Why say no?

I’m listening to a podcast episode (Creative Giant Show #69, fwiw); the interviewee’s current passion is mentoring young potential entrepreneurs. And by young, he means middle-school-aged. His voice is full of outrage as he loops back again and again to adults telling these kids, “No. You’re too young.”

I’m there. I’m standing right next to him — why do adults dismiss kids’ ideas? What is the purpose?

Because I can tell you, out of my years of Girl Scout experience, there’s no upside to telling kids “no” like that. Want the selfish, adult-centered reason to stop blowing off these wild ideas?

Why set yourself up to be the ogre?

My teen years had plenty of this sort of “no” in them. I’m still outraged at being patronized. And I’m forever grateful to Girl Scouting, because there I got to stretch my ideas and see where they’d go.

My Girl Scout adults didn’t say “no.” They said, “Tell me more. Tell me:

how do you see it unfolding | what do you need to know that you don’t know now | what materials will it need | where will it happen | how will you cover the cost | who do you plan on helping you | how long do you think it will take?”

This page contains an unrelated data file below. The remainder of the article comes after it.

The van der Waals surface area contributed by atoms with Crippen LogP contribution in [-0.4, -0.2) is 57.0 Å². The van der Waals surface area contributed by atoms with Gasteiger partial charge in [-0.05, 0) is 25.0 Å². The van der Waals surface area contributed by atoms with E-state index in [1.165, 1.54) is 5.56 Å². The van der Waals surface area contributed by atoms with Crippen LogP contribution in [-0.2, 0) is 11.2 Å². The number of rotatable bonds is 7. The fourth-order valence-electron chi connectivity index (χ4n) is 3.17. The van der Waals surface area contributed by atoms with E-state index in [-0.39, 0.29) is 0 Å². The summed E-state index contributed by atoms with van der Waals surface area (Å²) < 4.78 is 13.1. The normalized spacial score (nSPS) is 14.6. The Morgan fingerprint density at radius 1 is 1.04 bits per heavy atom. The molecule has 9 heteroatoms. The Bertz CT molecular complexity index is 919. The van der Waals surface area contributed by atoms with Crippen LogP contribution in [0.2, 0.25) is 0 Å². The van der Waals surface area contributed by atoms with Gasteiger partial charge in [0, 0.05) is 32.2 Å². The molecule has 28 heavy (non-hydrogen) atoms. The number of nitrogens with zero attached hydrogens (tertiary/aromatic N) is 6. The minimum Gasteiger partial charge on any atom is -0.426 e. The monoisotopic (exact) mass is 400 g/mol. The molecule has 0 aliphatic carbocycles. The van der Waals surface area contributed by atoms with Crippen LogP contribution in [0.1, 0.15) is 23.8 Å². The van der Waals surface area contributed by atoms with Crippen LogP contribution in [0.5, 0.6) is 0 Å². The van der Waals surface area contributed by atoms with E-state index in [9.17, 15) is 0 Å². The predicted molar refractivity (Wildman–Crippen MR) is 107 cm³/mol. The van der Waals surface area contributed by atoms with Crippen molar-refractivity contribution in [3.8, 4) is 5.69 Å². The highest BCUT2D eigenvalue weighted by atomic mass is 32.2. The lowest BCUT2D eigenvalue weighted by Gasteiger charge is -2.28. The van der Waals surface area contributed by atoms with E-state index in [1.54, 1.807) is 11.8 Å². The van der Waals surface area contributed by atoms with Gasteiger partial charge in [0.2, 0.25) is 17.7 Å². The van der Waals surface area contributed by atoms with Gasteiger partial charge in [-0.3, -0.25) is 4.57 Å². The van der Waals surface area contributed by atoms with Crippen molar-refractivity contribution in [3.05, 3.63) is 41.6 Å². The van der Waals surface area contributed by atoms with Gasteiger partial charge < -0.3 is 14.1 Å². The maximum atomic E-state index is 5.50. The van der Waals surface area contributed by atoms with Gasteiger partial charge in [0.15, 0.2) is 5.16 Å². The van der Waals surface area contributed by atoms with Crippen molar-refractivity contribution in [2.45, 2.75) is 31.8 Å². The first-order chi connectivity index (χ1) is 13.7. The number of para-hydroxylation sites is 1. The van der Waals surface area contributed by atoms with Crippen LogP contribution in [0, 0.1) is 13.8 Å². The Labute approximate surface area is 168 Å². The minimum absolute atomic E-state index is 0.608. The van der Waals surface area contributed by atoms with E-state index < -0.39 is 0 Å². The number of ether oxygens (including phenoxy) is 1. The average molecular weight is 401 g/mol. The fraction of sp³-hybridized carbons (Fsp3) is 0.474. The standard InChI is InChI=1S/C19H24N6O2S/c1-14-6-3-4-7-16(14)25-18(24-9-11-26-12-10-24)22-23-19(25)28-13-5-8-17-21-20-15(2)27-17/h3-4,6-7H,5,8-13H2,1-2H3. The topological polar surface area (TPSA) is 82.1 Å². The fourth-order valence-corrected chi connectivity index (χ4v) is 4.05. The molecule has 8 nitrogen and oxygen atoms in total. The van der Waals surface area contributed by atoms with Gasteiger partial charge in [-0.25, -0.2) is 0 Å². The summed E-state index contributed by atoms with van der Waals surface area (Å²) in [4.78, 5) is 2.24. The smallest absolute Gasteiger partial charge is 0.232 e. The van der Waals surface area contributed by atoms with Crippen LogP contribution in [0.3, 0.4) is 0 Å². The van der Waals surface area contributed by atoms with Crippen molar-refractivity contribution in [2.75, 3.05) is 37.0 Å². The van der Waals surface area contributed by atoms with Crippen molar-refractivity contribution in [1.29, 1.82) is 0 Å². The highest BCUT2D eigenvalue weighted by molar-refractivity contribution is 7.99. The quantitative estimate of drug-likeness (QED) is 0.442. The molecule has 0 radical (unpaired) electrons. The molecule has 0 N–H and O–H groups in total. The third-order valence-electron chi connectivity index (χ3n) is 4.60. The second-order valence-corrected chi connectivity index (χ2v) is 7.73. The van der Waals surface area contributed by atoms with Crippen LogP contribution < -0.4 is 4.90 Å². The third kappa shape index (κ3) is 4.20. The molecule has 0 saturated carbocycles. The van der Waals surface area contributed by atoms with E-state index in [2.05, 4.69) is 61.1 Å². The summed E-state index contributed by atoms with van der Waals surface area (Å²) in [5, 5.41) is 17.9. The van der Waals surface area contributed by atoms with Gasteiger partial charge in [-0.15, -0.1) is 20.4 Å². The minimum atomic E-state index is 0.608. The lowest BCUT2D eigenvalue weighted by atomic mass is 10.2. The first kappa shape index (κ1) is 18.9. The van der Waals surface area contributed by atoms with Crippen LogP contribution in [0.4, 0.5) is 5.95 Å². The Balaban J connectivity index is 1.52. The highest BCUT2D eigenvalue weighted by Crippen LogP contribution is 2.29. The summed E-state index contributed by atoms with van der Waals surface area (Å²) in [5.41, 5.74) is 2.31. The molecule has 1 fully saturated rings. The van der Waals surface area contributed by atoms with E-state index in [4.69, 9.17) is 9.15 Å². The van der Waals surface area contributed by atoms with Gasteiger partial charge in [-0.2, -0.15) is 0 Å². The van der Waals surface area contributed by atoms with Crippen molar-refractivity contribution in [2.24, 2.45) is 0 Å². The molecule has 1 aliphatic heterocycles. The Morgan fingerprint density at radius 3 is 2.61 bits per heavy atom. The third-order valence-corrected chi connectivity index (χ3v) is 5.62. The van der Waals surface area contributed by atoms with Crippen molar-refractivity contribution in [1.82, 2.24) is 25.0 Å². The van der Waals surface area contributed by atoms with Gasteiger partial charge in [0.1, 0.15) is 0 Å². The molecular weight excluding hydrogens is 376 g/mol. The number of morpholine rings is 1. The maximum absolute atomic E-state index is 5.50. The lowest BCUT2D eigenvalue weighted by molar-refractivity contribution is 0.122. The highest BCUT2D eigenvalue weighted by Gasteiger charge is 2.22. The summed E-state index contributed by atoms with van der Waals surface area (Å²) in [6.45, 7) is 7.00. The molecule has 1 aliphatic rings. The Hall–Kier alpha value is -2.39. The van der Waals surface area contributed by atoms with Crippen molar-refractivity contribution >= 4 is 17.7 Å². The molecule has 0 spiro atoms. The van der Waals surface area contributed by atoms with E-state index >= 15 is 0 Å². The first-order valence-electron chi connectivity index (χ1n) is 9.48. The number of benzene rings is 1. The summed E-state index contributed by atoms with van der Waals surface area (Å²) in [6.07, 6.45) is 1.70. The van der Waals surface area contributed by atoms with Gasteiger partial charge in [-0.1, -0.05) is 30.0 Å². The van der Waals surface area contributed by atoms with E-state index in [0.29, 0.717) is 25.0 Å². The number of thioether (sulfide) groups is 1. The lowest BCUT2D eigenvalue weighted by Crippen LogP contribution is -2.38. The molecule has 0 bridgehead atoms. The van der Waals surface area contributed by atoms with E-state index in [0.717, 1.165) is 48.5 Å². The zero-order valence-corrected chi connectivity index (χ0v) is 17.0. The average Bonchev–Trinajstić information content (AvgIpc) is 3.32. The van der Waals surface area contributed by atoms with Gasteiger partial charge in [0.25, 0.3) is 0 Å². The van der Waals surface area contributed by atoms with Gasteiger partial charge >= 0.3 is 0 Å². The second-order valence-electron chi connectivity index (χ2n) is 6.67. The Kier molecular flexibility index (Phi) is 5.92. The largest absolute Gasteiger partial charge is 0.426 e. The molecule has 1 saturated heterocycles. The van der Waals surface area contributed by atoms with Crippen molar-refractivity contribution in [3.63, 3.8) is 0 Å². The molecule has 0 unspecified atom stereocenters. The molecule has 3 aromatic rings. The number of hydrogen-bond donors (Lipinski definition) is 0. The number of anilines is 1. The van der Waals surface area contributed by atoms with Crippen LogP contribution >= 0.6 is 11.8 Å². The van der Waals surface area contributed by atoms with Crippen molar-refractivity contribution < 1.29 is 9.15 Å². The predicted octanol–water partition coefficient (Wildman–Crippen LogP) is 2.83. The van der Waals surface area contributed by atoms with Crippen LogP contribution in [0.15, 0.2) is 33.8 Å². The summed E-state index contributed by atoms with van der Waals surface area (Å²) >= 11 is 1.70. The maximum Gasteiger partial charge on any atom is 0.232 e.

Not rapid-fire like that; that would be as bad as a straight “no.” But in bits, and always in friendly inquiry. Friends care about the things that interest you, and want good things to happen.

With each answer I gained a framework for fleshing out my own ideas…

…and the ability to see where my ideas would crack and fall apart. Maybe, at 13, I’m not interested enough in the evolution of Sueddeutch to do field research in Bavaria—after I found out that the city library didn’t have any books on the topic.

Maybe my ideas were far-fetched.

But these wise adults waited for my own answers to tell me ‘no.’ Or ‘not yet.’

Why tell my 10-year-old she’s not able to play pro soccer? Instead I described the routines for 10-year-old girls who played what we call “Select”—the multiple weekly practices, the distant games, the time in hotels. “I like to do lots of things, Mom. I don’t want to just do soccer.”

Why tell my boy at 11 that he can’t write video games—flight simulator video games—for a living, because the competition for the tiny handful of those spots is beyond tough? I can let the marketplace tell him.

Or not. Since that’s what the U.S. Navy now pays him to do.

Why be the one to say no?

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